The smile never left Keith Hudson's face, even when he spoke of his divorce and his descent into alcoholism and homelessness. In his blue dress shirt, tie and slacks, he could have passed for the paralegal that he once was and hopes to be again.
Hudson, 52, now has a home, a job and a future — all because of an effort launched more than a decade ago to convert an underused building on the West Los Angeles Veterans Affairs campus into residences for chronically homeless veterans in need of medical or mental health treatment.
"When I walked into this building," the Army veteran said, "it was like one of those movies when you walk through a cloud and you're like: 'Whoa! Wow!' Everything was state of the art, brand new. It's like an apartment complex and a five-star hotel combined into one, with all the amenities."
After years of debate, inaction, funding delays and a high-profile lawsuit filed on behalf of veterans, Building 209 — the newest housing for veterans on the campus — finally had its unveiling last week.
It features a soaring atrium entrance, a fitness room, a large kitchen where vets can learn culinary skills, communal sitting areas, Wi-Fi and 55 single- and double-occupancy units that will house a total of 65 veterans. A few units on the upper floor have ocean views. Twenty women will live in a secure wing with an exit to a "serenity garden."
Leo A. Daly, a noted architectural firm, designed the $20-million renovation and seismic upgrade of the 51,000-square-foot building, one of many on the campus that the federal government has deemed historic. The work took about two years.
Outside, stairways and ramps lead through a nascent garden to the entrance. The three-story building, which had long sat nearly empty, stands in stark contrast to much of the rest of the largely neglected campus.
Hudson's furnished one-bedroom apartment comes with a TV, a living room and a kitchen, where the amateur chef intends to spend much of his time perfecting recipes taught him by his Chinese, Cherokee and African American relatives.
Los Angeles County has long had the largest concentration of homeless veterans in the country — more than 4,300 in the latest count. Two-thirds of them live in the city.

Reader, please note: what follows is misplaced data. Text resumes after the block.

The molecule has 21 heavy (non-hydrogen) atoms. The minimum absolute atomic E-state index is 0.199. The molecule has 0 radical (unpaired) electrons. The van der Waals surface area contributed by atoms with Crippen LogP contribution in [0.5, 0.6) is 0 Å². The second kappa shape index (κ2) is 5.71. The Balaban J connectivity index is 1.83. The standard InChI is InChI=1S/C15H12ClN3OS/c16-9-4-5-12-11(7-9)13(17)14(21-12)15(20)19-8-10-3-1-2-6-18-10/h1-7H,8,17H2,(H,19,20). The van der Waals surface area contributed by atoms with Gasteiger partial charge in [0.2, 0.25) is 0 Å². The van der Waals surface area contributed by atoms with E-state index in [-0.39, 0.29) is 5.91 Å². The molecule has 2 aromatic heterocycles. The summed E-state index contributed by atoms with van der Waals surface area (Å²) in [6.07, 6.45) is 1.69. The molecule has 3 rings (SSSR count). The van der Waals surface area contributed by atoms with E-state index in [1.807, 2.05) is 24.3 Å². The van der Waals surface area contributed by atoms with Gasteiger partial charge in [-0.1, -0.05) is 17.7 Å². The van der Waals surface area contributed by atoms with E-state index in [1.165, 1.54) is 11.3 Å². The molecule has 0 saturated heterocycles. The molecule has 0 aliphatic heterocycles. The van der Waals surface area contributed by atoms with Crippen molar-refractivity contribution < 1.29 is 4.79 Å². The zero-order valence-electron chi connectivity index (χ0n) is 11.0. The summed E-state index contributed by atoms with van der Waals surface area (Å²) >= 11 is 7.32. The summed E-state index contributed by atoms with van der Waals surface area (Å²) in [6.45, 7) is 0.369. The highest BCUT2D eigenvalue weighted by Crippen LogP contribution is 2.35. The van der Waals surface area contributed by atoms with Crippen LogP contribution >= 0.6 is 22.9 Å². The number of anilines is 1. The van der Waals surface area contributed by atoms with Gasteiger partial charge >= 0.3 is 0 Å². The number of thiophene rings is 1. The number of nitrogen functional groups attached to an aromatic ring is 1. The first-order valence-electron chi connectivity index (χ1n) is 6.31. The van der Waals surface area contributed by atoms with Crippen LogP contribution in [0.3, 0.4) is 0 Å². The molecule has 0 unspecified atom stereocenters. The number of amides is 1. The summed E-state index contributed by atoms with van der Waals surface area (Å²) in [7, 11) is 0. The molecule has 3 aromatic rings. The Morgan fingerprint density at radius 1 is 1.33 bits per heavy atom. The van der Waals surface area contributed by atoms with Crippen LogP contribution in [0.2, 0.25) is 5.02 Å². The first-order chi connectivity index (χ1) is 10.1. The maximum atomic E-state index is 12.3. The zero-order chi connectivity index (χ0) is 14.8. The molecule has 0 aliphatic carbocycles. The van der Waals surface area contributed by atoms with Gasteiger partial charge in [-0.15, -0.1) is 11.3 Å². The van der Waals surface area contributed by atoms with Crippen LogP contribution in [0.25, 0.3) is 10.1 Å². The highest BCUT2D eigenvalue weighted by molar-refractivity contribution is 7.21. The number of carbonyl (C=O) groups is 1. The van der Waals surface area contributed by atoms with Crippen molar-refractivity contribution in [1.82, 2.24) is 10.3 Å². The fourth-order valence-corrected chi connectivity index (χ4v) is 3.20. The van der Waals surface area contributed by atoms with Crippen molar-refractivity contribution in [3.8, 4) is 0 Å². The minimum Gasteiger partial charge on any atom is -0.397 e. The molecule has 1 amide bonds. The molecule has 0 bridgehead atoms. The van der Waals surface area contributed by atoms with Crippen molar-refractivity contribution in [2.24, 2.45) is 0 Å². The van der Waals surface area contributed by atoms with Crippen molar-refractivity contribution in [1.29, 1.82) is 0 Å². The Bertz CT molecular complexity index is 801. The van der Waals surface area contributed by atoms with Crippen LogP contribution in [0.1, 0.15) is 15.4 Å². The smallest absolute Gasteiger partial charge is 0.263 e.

Hudson routinely slept on benches in the western San Fernando Valley, counting on his martial arts skills to fend off danger. About a year ago, he entered a rehabilitation program at the VA and lived in a domiciliary with five roommates.
U.S. Department of Veterans Affairs Secretary Robert A. McDonald, who attended the opening, said that after starting his job in July, he looked into the 2011 lawsuit filed by the American Civil Liberties Union and Public Counsel against the West Los Angeles VA. The suit alleged that the VA was failing to live up to its obligation to use the land to provide housing.
While serving as a Santa Monica city councilman,
"It didn't make sense," McDonald said of the lawsuit. "We were being sued for not caring for veterans, which is our mission."
McDonald sat the two sides down and in January announced a legal settlement under which the VA agreed to transform the sprawling campus into a center of permanent housing for homeless veterans and to curtail the controversial practice of leasing VA facilities to corporations and other non-government entities.
The opening of Building 209 marked a tangible step forward, he said. Veterans staying at the facility will receive job training and supportive services, with the goal of moving into permanent housing elsewhere. And they will be paid for the work they do. Hudson, for example, is a housekeeper in the VA hospital on the campus.
Two nearby buildings — 205 and 208 — are also to become transitional housing.
"Have we solved the problem of homelessness in Los Angeles? No," McDonald said. "Are we making progress? Yes."
Local and federal officials have made a commitment to ending veterans' homelessness in the county by the end of the year as part of a national goal led by the Obama administration.
On Friday, McDonald, Mayor
More than a decade ago, Shriver helped lead the push to earmark Building 209 and two other underused structures on the campus for housing. At the time, he thought the transformation would be easy, but it took years to get just one up and running.
In a posting on Facebook, Shriver said he was thrilled to see the results but added that he felt sad and angry — "sad for all the vets who needed this housing over the decades that the building stood vacant.… Angry because political leaders had the power to make this happen decades ago!"
As Hudson surveyed his spacious, clean quarters, it was clear that sadness and anger had been replaced by relief and joy — and the possibility that he might soon return to the paralegal work he enjoyed in years past. "It feels so good," he said.